Broadcast tonight in the UK on BBC1, will be the latest episode of Doctor Who, in which the time traveller with the medical title meets again with the ‘Weeping Angels‘, creatures with the appearance of statues but who can move in the blink of an eye. Timely, given a less frightening example of a moving statue (or really, a statue whose position has changed) has caught our attention in recent weeks.
Here’s the statue in question: it’s of Edward Jenner (1749-1823), the pioneering vaccinationist. This photograph was taken between the wars in Kensington Gardens in London and in 2010 it’s where you’ll still find the statue.
However, when it was erected by its sculptor William Calder Marshall in 1858, the statue stood a couple of miles or so east in Trafalgar Square. And as discussed in a recent edition of the British Medical Journal, a campaign has begun to return the statue to the Square.
A detailed account of the movement of Jenner’s statue, is given in an article written by John Empson for the Journal of the Royal Society of Medicine in 1996 (and now freely available through PubMedcentral). The article illustrates where in Trafalgar Square the statue stood, and that Prince Albert (a keen supporter of vaccination) presided over the inauguration of the statute on the site in 1858. It also states how opinion soon turned against Jenner’s statue and how this medical figure appeared not to be in keeping with the militaristic nature of the Square’s other statues.
Perhaps in relation to Prince Albert’s death in 1861, Jenner’s statue – now lacking its most prominent supporter – was moved in 1862 to Kensington Gardens. But as Empson’s article states, Kensington Gardens does have some ties to smallpox: the development of the Gardens arose from William III building Kensington Palace, and it was from smallpox which William’s mother, father and wife all died.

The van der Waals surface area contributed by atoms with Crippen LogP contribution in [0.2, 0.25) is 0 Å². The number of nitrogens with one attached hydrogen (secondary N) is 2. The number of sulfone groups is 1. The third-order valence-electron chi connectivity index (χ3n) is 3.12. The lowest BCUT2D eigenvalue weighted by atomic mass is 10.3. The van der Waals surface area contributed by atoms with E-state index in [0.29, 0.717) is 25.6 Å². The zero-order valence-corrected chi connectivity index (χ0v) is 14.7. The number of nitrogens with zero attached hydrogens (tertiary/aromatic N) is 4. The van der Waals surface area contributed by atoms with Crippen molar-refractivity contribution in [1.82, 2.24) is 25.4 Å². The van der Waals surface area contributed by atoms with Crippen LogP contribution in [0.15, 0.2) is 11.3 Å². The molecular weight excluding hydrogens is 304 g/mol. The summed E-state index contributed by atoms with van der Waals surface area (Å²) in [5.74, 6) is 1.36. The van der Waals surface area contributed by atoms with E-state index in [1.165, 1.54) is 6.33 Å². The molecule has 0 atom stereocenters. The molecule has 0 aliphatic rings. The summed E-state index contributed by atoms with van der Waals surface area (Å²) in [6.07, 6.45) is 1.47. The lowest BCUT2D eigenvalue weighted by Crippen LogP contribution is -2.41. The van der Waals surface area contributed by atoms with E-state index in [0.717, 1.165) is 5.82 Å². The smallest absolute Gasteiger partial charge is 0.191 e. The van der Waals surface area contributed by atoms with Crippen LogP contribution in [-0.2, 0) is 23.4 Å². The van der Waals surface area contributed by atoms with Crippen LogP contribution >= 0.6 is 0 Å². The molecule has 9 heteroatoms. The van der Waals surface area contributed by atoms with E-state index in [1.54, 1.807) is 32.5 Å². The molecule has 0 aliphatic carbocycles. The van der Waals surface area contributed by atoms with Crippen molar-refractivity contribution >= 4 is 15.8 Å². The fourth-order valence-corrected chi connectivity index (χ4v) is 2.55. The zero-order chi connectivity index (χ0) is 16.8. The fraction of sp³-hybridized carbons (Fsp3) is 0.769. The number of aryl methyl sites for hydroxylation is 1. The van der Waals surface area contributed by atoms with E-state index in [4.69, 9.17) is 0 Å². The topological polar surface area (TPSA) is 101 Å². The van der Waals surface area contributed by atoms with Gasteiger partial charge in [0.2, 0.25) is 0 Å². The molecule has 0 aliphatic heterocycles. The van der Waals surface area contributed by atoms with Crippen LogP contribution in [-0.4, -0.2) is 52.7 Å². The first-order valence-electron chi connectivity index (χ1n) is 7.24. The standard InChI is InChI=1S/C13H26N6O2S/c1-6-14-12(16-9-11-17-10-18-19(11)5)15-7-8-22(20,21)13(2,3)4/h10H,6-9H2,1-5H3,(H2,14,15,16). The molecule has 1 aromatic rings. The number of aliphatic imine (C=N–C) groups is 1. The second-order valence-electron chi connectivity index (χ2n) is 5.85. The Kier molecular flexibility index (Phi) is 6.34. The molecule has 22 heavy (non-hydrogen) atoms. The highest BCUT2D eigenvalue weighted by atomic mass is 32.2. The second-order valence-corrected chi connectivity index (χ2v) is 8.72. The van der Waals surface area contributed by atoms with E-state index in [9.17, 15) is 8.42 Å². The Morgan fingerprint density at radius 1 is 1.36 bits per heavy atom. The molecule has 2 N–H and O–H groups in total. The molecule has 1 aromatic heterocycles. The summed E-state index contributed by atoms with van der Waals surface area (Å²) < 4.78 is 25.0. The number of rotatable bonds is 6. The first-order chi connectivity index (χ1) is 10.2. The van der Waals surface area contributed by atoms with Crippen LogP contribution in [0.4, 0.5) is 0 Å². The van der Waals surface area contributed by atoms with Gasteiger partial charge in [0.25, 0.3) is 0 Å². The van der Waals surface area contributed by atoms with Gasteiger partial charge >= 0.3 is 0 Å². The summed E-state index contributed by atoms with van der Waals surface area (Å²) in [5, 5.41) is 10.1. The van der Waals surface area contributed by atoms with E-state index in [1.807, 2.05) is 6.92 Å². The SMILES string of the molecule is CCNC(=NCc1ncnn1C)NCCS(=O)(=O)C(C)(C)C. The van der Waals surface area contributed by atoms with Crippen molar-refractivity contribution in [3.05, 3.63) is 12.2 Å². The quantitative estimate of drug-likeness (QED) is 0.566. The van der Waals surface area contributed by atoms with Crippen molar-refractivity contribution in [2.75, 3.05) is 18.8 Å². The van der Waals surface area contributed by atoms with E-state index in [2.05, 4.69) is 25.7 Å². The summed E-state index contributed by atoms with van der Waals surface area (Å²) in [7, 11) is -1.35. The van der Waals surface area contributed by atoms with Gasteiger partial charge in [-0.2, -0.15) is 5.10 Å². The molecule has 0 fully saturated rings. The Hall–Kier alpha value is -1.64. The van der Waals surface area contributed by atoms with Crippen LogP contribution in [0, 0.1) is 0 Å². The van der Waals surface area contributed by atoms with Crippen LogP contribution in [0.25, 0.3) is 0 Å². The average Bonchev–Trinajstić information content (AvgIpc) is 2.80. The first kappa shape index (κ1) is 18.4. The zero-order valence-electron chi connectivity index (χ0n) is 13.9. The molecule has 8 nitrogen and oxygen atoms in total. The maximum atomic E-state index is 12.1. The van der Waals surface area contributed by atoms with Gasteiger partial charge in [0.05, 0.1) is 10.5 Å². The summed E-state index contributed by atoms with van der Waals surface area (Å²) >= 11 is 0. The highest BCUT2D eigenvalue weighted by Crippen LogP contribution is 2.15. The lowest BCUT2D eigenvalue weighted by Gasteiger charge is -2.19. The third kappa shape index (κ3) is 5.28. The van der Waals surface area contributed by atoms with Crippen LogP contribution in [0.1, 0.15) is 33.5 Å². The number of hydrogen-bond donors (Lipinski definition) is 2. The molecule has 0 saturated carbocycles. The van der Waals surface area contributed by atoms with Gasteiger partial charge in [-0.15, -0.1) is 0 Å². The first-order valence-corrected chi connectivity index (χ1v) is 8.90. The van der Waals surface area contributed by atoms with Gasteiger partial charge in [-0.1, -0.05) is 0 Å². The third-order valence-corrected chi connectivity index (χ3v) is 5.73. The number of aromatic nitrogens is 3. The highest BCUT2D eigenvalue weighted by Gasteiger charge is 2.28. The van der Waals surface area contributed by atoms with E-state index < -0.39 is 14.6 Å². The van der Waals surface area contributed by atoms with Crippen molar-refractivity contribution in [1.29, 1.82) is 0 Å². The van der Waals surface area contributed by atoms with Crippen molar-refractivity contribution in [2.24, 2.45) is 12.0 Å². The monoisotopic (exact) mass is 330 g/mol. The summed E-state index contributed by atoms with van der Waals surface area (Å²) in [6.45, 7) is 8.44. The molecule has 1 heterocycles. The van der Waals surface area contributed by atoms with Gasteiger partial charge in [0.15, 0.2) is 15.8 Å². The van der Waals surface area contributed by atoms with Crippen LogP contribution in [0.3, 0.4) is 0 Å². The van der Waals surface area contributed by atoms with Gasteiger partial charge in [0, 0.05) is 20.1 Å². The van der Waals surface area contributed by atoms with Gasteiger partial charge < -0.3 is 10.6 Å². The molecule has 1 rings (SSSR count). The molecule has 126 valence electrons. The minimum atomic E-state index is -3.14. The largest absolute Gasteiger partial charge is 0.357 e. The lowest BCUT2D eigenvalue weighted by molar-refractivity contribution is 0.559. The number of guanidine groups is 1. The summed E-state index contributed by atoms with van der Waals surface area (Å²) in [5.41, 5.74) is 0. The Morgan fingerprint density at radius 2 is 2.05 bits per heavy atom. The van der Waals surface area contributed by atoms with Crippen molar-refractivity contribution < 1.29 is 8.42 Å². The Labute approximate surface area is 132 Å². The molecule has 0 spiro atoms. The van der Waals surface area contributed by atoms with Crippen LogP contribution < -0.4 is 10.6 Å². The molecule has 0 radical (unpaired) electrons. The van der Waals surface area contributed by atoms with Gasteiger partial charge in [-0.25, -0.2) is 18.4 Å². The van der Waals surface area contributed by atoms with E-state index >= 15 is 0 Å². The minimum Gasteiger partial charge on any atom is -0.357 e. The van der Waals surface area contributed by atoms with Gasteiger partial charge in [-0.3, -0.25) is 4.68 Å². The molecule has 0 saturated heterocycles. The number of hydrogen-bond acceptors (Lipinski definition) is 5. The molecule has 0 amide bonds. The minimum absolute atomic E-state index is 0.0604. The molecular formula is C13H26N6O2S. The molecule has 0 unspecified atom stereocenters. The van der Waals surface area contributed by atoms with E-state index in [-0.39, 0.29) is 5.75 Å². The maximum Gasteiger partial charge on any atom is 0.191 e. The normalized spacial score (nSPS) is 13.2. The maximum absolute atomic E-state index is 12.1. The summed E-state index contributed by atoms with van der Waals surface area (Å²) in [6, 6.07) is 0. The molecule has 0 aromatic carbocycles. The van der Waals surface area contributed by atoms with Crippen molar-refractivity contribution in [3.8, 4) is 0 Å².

Related to this question of the proper site to memorialise Jenner is an item from the Wellcome Library’s collections, which discusses the matter in verse. Written in the nineteenth century by Edward Jenner’s great nephew Stephen, this poem is illustrated with a sketch of Calder Marshall’s Jenner statue. Should the statue be in Trafalgar Square with military heroes or perhaps:
a farmer’s yard should be thy place
among the milkmaids and the cow herds race
And if not there I’ll fix another site
And send thee off to Cowes the Isle of Wight
After cow-based puns (based upon, of course, Jenner first vaccinating using lymph from a cowpox pustule), we’ll conclude with the poet’s final words on Jenner’s fame:
Then fame where art thou? – where’s thy honour’d boon?
All that is precious ripens in the Tomb
From dust supremely, glory must arise
To join the bliss eternal in the skies